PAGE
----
Any dog can develop hot spots, but they are more common in dogs with:
- thick coats,
- dirty and/or moist skin,
- fleas, allergies or an underperforming immune system.
Dogs with a dense undercoat (Bouvier-Bernese, Labrador, Newfoundland...) or matted hair are generally the most likely to develop a hot spot. This dense hair prevents good aeration and creates a humid and hot environment favorable for infection development. That's also why they are more frequent in summer than in winter.
The primary cause is always a skin irritation which can have numerous causes! It can be caused by an otitis. A vicious cycle of itch, scratching will start. This imbalance of the skin barrier's ecosystem leads to a local overgrowth of bacteria on the skin (surface pyoderma), and infection will then progress.
Once a dog has had one episode of hot spot, they are likely to be prone to subsequent episodes later in life. So, it's essential to find the primary cause and treat it accordingly.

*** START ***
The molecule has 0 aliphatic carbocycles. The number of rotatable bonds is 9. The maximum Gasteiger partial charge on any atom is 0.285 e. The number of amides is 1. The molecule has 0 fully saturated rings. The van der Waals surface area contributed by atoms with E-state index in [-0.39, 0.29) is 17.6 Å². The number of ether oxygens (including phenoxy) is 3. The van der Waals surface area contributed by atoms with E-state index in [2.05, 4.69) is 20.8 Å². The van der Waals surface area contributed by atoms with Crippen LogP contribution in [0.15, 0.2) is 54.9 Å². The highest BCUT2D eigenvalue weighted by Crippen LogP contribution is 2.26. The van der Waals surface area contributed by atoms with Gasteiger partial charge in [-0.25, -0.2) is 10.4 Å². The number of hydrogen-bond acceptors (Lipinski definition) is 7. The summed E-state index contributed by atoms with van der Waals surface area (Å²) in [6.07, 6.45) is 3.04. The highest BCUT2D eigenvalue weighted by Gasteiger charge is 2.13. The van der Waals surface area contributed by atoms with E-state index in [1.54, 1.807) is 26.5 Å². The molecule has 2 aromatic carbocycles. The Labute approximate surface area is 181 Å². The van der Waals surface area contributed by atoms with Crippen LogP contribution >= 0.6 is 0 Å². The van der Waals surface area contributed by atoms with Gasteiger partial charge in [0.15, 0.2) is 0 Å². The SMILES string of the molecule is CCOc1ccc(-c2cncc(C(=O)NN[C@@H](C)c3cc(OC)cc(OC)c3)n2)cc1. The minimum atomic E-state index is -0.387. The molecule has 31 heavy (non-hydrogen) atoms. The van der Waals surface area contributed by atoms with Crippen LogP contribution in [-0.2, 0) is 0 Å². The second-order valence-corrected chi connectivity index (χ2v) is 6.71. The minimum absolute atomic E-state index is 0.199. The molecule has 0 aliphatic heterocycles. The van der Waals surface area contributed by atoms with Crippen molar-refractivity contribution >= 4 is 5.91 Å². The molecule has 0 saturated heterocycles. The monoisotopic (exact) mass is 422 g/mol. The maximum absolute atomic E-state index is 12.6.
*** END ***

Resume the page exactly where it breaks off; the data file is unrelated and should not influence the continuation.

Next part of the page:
The affected skin patch often appears suddenly as a moist, oozing, reddened area that is painful and itchy to the dog. You may see also sticked hair or hair loss, and you may notice a bad and characteristic odor.
A hot spot is always a local lesion whose size may vary. It usually has a circular shape, but after shaving you can see peripheral lesions. The hotspot can appear anywhere on the body, but they are often present behind the ears, on the cheek or on the hips.
The irritation will cause the dog to scratch, lick and chew at the lesion, which will worsen the condition. It is not uncommon to note that the lesion widen very quickly (within a few hours).